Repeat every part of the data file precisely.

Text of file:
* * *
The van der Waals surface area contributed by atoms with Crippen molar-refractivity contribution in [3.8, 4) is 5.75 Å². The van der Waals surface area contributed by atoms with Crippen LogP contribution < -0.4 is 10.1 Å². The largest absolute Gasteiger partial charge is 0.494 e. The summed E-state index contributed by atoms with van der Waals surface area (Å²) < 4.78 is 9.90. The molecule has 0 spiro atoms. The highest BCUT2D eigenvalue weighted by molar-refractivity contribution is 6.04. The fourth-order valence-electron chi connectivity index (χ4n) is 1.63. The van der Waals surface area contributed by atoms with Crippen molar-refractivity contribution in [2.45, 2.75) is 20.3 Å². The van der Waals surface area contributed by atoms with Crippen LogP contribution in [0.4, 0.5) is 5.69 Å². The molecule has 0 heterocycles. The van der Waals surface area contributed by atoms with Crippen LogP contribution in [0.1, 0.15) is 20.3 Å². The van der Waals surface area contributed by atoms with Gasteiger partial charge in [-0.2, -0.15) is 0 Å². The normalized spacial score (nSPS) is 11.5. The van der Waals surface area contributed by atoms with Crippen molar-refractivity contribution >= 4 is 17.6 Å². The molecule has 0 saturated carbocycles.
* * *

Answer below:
The van der Waals surface area contributed by atoms with Crippen molar-refractivity contribution in [3.8, 4) is 5.75 Å². The van der Waals surface area contributed by atoms with Crippen LogP contribution < -0.4 is 10.1 Å². The largest absolute Gasteiger partial charge is 0.494 e. The summed E-state index contributed by atoms with van der Waals surface area (Å²) < 4.78 is 9.90. The molecule has 0 spiro atoms. The highest BCUT2D eigenvalue weighted by molar-refractivity contribution is 6.04. The fourth-order valence-electron chi connectivity index (χ4n) is 1.63. The van der Waals surface area contributed by atoms with Crippen molar-refractivity contribution in [2.45, 2.75) is 20.3 Å². The van der Waals surface area contributed by atoms with Crippen LogP contribution in [0.4, 0.5) is 5.69 Å². The molecule has 0 heterocycles. The van der Waals surface area contributed by atoms with Crippen LogP contribution in [0.1, 0.15) is 20.3 Å². The van der Waals surface area contributed by atoms with Gasteiger partial charge in [-0.2, -0.15) is 0 Å². The normalized spacial score (nSPS) is 11.5. The van der Waals surface area contributed by atoms with Crippen molar-refractivity contribution >= 4 is 17.6 Å². The molecule has 0 saturated carbocycles.